NSA says British sheep farming must not become ‘sacrificial lamb’

NSA says British sheep farming must not become ‘sacrificial lamb’

Domestic sheep farming must be safeguarded amongst future trade deals with New Zealand and Australia, says the National Sheep Association (NSA).

Establishing new trade deals is a central part of UK Government strategy and relates closely to the UK’s departure from the EU. However, they are looked on across all business sectors, and it is therefore inevitable that trade-offs between these sectors come into play, putting the UK sheep industry in a vulnerable position, according to the NSA.

NSA chief executive Phil Stocker gave evidence at an International Trade Select committee examining the impact of these trade deals, speaking alongside trade researchers and think tanks, and representatives of other industries.

Mr Stocker said: “For our sheep farming sector the trade deals with New Zealand and Australia probably present the biggest risks – these two countries along with the UK are the world’s three biggest players in sheepmeat exports – so there are similarities. 

“But the difference is that of the three nations, due to the size of our population, the UK is the only one that also imports significant volumes of sheepmeat – a free trade deal with either of these countries for sheepmeat simply means one-way trade.

“At a time when our established trade with the EU is under threat, a trade that takes 35 – 40% of all UK sheepmeat produced and totalling 96% of the total UK sheepmeat exports, we must be aware that we could suddenly have little choice but to be more reliant on our domestic market.  

“So, to be discussing any increase in access or liberalisation of trade between us and the two largest sheepmeat exporting nations can only cause concern within our industry.”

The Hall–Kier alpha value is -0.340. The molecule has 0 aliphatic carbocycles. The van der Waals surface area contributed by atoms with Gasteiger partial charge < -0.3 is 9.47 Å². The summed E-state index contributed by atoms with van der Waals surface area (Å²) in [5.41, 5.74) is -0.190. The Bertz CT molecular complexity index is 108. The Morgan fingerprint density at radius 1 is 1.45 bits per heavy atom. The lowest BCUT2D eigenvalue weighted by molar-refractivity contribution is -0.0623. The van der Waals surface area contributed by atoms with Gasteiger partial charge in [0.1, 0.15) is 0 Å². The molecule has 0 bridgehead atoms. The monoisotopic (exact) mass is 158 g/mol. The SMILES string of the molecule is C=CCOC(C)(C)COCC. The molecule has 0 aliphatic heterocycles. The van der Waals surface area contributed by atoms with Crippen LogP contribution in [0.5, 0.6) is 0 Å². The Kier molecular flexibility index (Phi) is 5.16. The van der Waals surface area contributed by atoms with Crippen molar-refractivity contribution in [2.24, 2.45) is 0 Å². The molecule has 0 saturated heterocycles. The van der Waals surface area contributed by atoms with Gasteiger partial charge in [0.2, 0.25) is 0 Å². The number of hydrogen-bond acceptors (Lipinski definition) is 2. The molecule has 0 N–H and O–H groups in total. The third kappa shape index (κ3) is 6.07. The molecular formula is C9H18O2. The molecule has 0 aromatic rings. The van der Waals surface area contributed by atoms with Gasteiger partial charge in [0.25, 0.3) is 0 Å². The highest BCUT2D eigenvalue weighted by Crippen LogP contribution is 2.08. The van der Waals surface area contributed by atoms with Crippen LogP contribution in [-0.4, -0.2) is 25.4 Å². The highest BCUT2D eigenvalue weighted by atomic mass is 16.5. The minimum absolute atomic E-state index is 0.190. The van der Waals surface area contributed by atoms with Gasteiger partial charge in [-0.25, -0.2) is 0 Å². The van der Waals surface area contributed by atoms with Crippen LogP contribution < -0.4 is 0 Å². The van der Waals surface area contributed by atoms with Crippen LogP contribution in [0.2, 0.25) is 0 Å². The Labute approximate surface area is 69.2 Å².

Neither New Zealand nor Australia currently fills their permitted TRQ volumes to the UK but the possibility of the level of import increasing at a time when the UK is at risk of losing its current export trade is highly concerning, according to Mr Stocker.

He continued: “Exporting and importing sheepmeat does make sense in terms of balancing seasonality and carcase balance but our markets are finely balanced and British lamb is already on the shelf year round and could be more so given the opportunity.

“If consumers are able to see more  British lamb on their supermarket shelves year round then we are confident this becomes the sheepmeat that will be added to their shopping baskets as the UK consumer puts faith in its assured welfare standards and traceability, we hope, over and above that imported from other countries.”

In terms of trade with the rest of the world, NSA is clear that any new trade deals must uphold the values and high standards of British farmers and consumers. Open agreements without a form of market leveller to balance the difference in production costs would be damaging to the UK sheep sector.

Mr Stocker added: “It is entirely unreasonable for UK producers to be able to compete on price with those in Australia and New Zealand – farm structures are very different, UK producers are limited in terms of reducing production costs due to the high environmental and welfare standards that our public expect.

“Protection of these standards, the contribution to our rural economies and communities, and the protection of grassland environments and their associated benefits though economically viable sheep farming in the UK also needs to be taken into consideration in new trade agreements. The future of our sheep industry, with all its social, economic and environmental outcomes, should not be put at risk in any attempt to secure a trade agreement.”

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